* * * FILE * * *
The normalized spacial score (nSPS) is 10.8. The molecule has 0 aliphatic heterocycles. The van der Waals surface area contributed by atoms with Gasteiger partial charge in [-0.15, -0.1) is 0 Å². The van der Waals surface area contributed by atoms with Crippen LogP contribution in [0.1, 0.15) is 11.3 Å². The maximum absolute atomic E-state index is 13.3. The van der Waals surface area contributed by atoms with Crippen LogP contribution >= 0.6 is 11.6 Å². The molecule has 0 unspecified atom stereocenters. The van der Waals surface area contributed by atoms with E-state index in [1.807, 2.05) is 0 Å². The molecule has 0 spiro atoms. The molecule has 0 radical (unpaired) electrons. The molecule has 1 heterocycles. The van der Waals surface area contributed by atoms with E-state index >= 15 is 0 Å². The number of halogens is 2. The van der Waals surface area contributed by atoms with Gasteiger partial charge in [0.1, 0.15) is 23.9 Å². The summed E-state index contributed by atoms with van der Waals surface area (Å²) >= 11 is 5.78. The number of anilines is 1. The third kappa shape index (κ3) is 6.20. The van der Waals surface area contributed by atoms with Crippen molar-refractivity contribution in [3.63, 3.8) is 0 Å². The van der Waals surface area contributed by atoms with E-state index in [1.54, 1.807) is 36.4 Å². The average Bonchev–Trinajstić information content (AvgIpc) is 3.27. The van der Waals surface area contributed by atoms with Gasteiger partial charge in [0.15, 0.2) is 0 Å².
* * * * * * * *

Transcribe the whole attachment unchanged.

The normalized spacial score (nSPS) is 10.8. The molecule has 0 aliphatic heterocycles. The van der Waals surface area contributed by atoms with Gasteiger partial charge in [-0.15, -0.1) is 0 Å². The van der Waals surface area contributed by atoms with Crippen LogP contribution in [0.1, 0.15) is 11.3 Å². The maximum absolute atomic E-state index is 13.3. The van der Waals surface area contributed by atoms with Crippen LogP contribution >= 0.6 is 11.6 Å². The molecule has 0 unspecified atom stereocenters. The van der Waals surface area contributed by atoms with E-state index in [1.807, 2.05) is 0 Å². The molecule has 0 spiro atoms. The molecule has 0 radical (unpaired) electrons. The molecule has 1 heterocycles. The van der Waals surface area contributed by atoms with E-state index >= 15 is 0 Å². The number of halogens is 2. The van der Waals surface area contributed by atoms with Gasteiger partial charge in [0.1, 0.15) is 23.9 Å². The summed E-state index contributed by atoms with van der Waals surface area (Å²) >= 11 is 5.78. The number of anilines is 1. The third kappa shape index (κ3) is 6.20. The van der Waals surface area contributed by atoms with Crippen molar-refractivity contribution in [3.63, 3.8) is 0 Å². The van der Waals surface area contributed by atoms with E-state index in [1.54, 1.807) is 36.4 Å². The average Bonchev–Trinajstić information content (AvgIpc) is 3.27. The van der Waals surface area contributed by atoms with Gasteiger partial charge in [0.15, 0.2) is 0 Å².